Vehicles are like rolling computers that gather a lot of information. Some of this information is only useful briefly and stays inside your vehicle. But some information can be helpful for other things. "Connected" vehicles can share information about how you drive and how healthy your vehicle is with other interested companies. Companies can use this information to make driving better, safer, and more comfortable. Some examples of information that vehicles collect include tire pressure, how fast you're driving, how much energy you're using, and many other things.
Driving generates significant data such as vehicle location, driving behavior, and health. The data can be classified as personal (related to driving behavior and trip destinations) and non-personal (monitored by the vehicle's sensors and ECUs). The non-personal data is monitored from the vehicle's sensors and communicated between electronic control modules (ECUs). The driver generates personal data, such as driving style, behavior, and trip destinations. The combined data can create intangible assets that can help improve road safety and promote sustainable transportation.
Who Buys Vehicle Data
Several companies and organizations purchase vehicle data for various purposes, including marketing, research, and development. Here is a list of some of the primary buyers of vehicle data:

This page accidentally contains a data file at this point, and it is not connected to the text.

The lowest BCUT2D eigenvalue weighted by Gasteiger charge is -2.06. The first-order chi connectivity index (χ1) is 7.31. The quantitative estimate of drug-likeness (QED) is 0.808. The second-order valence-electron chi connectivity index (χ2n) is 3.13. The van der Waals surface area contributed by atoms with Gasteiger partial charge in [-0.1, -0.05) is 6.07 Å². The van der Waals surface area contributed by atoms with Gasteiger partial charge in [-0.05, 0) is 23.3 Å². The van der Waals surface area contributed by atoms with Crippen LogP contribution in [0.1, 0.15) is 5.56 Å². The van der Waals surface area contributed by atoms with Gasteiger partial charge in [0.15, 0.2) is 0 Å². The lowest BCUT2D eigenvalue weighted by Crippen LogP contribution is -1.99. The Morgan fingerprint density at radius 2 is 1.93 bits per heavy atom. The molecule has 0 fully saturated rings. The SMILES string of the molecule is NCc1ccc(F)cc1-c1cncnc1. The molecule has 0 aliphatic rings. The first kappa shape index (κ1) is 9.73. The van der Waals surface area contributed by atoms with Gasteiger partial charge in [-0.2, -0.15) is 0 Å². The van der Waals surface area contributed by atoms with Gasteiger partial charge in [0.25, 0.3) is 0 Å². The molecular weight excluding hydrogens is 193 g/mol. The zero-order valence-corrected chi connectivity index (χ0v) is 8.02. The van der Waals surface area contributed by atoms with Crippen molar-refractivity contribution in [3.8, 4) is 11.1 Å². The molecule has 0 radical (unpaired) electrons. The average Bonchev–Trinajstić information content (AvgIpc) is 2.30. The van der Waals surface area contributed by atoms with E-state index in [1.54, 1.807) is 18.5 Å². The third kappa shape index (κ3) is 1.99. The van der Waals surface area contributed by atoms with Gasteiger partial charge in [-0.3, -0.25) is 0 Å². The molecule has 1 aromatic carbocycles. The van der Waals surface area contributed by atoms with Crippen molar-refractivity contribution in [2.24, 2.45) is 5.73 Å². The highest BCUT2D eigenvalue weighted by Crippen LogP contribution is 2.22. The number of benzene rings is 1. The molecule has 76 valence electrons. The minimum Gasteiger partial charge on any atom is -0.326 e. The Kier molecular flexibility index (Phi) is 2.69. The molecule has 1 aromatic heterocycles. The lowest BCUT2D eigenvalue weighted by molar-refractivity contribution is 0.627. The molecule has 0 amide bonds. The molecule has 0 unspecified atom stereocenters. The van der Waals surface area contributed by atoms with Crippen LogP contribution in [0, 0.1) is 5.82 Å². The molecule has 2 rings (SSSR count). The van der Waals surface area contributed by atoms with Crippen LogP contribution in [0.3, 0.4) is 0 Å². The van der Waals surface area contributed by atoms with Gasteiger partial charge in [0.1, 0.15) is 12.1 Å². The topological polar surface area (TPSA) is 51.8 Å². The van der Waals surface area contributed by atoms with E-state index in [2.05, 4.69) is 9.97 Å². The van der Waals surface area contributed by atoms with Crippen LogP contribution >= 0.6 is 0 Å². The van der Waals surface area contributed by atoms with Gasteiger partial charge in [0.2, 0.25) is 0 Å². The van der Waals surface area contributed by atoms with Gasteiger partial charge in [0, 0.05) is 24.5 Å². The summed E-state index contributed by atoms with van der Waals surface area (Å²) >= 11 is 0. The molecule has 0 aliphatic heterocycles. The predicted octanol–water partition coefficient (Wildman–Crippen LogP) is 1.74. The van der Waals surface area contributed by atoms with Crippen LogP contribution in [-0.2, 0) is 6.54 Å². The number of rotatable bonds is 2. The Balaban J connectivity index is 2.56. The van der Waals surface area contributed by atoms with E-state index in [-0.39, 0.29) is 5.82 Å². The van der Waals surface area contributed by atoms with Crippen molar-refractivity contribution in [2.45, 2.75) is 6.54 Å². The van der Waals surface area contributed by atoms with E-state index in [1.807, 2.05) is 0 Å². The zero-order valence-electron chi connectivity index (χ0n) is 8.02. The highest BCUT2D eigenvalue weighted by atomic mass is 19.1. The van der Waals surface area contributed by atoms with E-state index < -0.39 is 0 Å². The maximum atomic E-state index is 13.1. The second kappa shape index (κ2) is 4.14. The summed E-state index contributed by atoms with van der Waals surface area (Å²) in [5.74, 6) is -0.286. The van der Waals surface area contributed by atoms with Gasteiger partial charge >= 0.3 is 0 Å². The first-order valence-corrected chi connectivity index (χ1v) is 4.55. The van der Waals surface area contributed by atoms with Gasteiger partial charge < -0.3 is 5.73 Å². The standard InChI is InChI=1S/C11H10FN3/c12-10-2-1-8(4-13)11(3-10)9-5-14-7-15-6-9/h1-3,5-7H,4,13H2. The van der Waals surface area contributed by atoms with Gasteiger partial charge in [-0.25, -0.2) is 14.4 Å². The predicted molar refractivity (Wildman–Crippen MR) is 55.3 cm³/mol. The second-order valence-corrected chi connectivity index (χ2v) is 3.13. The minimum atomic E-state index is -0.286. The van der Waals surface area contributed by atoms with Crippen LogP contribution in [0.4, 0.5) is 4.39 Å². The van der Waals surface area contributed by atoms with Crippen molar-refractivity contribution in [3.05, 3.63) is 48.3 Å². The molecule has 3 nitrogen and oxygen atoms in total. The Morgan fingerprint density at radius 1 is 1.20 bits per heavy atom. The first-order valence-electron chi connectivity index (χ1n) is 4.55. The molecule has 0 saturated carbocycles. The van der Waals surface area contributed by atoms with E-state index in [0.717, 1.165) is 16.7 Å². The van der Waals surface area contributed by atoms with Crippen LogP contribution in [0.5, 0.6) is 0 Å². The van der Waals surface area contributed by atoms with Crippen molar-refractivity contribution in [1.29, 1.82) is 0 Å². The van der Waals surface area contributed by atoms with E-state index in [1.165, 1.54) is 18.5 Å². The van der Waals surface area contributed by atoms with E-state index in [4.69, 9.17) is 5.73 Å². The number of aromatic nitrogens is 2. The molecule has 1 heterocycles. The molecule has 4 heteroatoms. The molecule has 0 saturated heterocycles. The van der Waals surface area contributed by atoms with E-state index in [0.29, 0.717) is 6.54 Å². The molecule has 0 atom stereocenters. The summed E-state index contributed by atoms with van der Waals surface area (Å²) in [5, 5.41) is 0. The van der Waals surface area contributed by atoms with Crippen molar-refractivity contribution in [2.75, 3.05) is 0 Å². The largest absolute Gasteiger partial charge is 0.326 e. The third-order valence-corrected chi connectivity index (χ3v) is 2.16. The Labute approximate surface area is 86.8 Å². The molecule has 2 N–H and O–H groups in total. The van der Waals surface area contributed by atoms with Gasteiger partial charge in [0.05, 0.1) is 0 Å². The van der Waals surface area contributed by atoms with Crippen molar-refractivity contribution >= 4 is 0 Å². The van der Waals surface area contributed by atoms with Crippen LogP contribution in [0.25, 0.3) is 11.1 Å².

Automotive manufacturers purchase vehicle data sets to help them design and develop new vehicles that meet the needs of their customers.
Insurance companies use vehicle data to determine premiums and assess risk. They may use data such as the vehicle's make and model, age, and driving history to determine the likelihood of an accident and the cost of repairs.
Government agencies, such as the Department of Transportation and the National Highway Traffic Safety Administration, use vehicle data to monitor safety and compliance with regulations.
Telematics companies specialize in collecting data from vehicles, including location, speed, and other performance metrics. They may sell this data to other companies or use it to offer services.
Marketing and advertising companies use vehicle data to target their ads to specific audiences based on factors such as the type of car a person drives and their driving habits.
Fleet management companies use vehicle data to optimize the performance of their fleets, reduce costs, and improve safety.
Research organizations purchase vehicle data to conduct studies and analyze trends related to the automotive industry.
Some of the major companies that purchase vehicle data sets include: